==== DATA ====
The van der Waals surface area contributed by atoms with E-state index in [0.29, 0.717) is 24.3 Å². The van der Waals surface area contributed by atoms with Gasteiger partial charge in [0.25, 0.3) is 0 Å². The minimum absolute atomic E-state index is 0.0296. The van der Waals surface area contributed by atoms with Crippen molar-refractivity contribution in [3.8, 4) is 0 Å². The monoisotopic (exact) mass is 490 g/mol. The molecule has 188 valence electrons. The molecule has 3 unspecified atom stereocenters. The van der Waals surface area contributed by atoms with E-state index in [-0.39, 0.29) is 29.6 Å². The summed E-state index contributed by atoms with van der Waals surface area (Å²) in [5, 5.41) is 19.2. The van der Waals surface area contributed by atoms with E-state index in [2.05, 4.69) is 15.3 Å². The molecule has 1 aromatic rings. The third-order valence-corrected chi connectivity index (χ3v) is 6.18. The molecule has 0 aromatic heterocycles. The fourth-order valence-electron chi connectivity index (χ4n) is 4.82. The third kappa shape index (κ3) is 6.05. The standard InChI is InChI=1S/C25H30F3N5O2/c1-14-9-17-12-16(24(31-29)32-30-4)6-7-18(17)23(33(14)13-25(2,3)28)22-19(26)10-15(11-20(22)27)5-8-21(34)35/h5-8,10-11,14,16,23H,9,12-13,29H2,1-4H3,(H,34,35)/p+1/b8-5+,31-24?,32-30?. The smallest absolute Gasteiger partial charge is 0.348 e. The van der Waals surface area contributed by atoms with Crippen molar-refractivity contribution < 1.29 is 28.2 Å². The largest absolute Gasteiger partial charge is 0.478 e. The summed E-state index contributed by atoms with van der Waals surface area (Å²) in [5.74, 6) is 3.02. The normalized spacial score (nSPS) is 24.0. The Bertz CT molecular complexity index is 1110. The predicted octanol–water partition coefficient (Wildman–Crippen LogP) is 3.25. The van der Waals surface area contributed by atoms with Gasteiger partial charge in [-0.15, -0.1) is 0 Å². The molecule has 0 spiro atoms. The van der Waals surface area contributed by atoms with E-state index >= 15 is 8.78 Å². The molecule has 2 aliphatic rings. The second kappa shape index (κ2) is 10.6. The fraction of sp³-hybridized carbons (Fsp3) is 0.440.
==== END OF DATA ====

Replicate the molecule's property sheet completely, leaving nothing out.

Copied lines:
The van der Waals surface area contributed by atoms with E-state index in [0.29, 0.717) is 24.3 Å². The van der Waals surface area contributed by atoms with Gasteiger partial charge in [0.25, 0.3) is 0 Å². The minimum absolute atomic E-state index is 0.0296. The van der Waals surface area contributed by atoms with Crippen molar-refractivity contribution in [3.8, 4) is 0 Å². The monoisotopic (exact) mass is 490 g/mol. The molecule has 188 valence electrons. The molecule has 3 unspecified atom stereocenters. The van der Waals surface area contributed by atoms with E-state index in [-0.39, 0.29) is 29.6 Å². The summed E-state index contributed by atoms with van der Waals surface area (Å²) in [5, 5.41) is 19.2. The van der Waals surface area contributed by atoms with E-state index in [2.05, 4.69) is 15.3 Å². The molecule has 1 aromatic rings. The third-order valence-corrected chi connectivity index (χ3v) is 6.18. The molecule has 0 aromatic heterocycles. The fourth-order valence-electron chi connectivity index (χ4n) is 4.82. The third kappa shape index (κ3) is 6.05. The standard InChI is InChI=1S/C25H30F3N5O2/c1-14-9-17-12-16(24(31-29)32-30-4)6-7-18(17)23(33(14)13-25(2,3)28)22-19(26)10-15(11-20(22)27)5-8-21(34)35/h5-8,10-11,14,16,23H,9,12-13,29H2,1-4H3,(H,34,35)/p+1/b8-5+,31-24?,32-30?. The smallest absolute Gasteiger partial charge is 0.348 e. The van der Waals surface area contributed by atoms with Crippen molar-refractivity contribution < 1.29 is 28.2 Å². The largest absolute Gasteiger partial charge is 0.478 e. The summed E-state index contributed by atoms with van der Waals surface area (Å²) in [5.74, 6) is 3.02. The normalized spacial score (nSPS) is 24.0. The Bertz CT molecular complexity index is 1110. The predicted octanol–water partition coefficient (Wildman–Crippen LogP) is 3.25. The van der Waals surface area contributed by atoms with Gasteiger partial charge in [-0.15, -0.1) is 0 Å². The molecule has 0 spiro atoms. The van der Waals surface area contributed by atoms with E-state index >= 15 is 8.78 Å². The molecule has 2 aliphatic rings. The second kappa shape index (κ2) is 10.6. The fraction of sp³-hybridized carbons (Fsp3) is 0.440.